Some years ago there was a craze for war games, when grown men stalked around the woods with paint guns. As far as I know, the craze may still be alive, you perhaps know better than I. If you have never taken part in such games, I am sure you know the routine — pellets of paint are shot from guns powered by compressed air. If someone gets you with a paint blob, then you are out. It is a more sophisticated form of the game of tag that children play at school.

A friend of mine, who has two growing sons, joined in and bought one of these guns with the idea that he and the boys could go and play soldiers without being shot dead. However, after a month or two, the novelty wore off and the gun lay unused in cupboard. Then one day one of his sons came across the gun whilst looking for something else and crept up upon his father and fired it …but without the paint.  He stood only about a foot behind him.

  • Now these guns go off with a very loud bang and hiss as they let out a jet of compressed air.

The boy’s father (another Roger) had been standing on a chair in the family room of his house having just replaced a light bulb, he was unaware of what was to befall him. One minute he is screwing in a light bulb and the next thing he remembers is lying on the floor — but he could not piece together what had happened.

When you get a severe shock, your mind cannot make sense of the events. I have never been in a major car accident … I do recall a minor one, but I do not remember the impact. I remember before and after, but not the moment of impact or what happened.

We are traumatized by the shock of the event and our minds sometimes will not allow us to see what has actually happened. It is a way of protecting us.

The trauma that surrounded the ending of the earthly life of Jesus, and the news that he was not as dead as they believed he should be, may have had a paralyzing effect upon the minds of his disciples.

That is how I believe it was for them, because, if we don’t possess a framework for understanding what is happening to us, then we can’t truly grasp what is going on. We may even wonder if we are dreaming it. Afterwards we may even doubt that we were part of the event at all.

I want you, if you will, to think about what the two disciples said to the man they met when they traveled on their way to Emmaus. They said “We had hoped he (Jesus, that is) would have been Israel’s redeemer, but he has been killed which rather proves we were wrong, and now some of the women are saying he is alive and the tomb in which he was buried is empty. What can all this mean?”

Here we are with two millennia of study and thought, debate and meditation to our advantage and we are still surprised by the events that took place in Judah. The gospels suggest that the disciples were a bit lacking in the brain department but we should not think that the followers of Jesus were either slow-witted individuals or that they had all the facts staring them in the face.

Like us they were limited by their own knowledge, and experience, and understanding, but they were not stupid.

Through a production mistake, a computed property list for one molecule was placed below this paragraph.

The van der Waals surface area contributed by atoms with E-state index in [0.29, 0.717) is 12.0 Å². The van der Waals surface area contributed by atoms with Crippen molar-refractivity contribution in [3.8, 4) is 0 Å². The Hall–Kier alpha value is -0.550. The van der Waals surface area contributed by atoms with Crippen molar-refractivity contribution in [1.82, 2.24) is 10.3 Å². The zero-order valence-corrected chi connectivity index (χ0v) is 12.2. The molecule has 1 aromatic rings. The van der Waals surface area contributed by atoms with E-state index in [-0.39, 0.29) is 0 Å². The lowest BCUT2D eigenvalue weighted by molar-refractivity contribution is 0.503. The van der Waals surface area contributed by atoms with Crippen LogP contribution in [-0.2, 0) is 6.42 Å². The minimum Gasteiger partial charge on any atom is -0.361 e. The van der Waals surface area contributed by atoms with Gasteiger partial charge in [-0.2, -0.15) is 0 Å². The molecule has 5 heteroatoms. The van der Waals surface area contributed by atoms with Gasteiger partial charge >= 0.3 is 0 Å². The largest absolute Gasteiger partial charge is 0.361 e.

Some things they believed, because it was what they had been taught, and at the time seemed plausible and reasonable, and there was no reason to doubt it. One of these was that the Messiah of God could not be killed because God would not allow it.

That is why the two disciples walking to Emmaus declared that they were wrong in thinking that Jesus was Israel’s Redeemer. This he could not be if Jesus had been killed and they were to follow the teaching they had been given from their youth up. Of course, if it could be shown that Jesus was alive, then the whole of the event would be turned on its head.

I am a great advocate of talking through our own personal problems with someone else who is not involved in them. I think this is an important way of constructing a framework in which we can make sense of our lives and what is going on in them.

I therefore promote counseling as a very useful tool in managing the way we live. At its best this is what the confession and prayers are in our liturgy, a means to set our lives within a known frame of moral and spiritual values.

It is not always easy outside worship to get regular opportunities for us to assemble the facts of our lives, and the world in which we live, in order to view our place in them and … if we discover that there are shortcomings in what we do … what we need to do to put our life right.

On the road to Emmaus the two disciples talked through the events of their recent lives with this stranger just as would to a counselor. He helped them create the spiritual framework through which they could understand how God could function in this world.

Suddenly it all began to make sense and finally, at the breaking of the bread, it came together and they saw, perhaps for the first time, what it all meant. They had understood Jesus message about Israel and its suffering and they may well have gone on to know that Jesus was the one to liberate them from that suffering and set them free.

What had fooled them, misled them, set them on a false trail, was the death of this liberator anointed by God. They were so tightly linked to this world that the teaching they had that if God anoints a Messiah, he doesn’t allow that Messiah to be killed … they could not see beyond it and look for the life that must be there.

They were close to the truth, and to understanding, but being close isn’t the same as being there and they needed someone to help them understand.

When they got that help they were set upon a new path that was to change the world.

That same path may be waiting for us to tread it also, but I can assure you that if you want to find it you will.

sermon by The Very Reverend Roger Dawson,
Bishop of St. Mary’s Anglican Catholic Cathedral, Caracas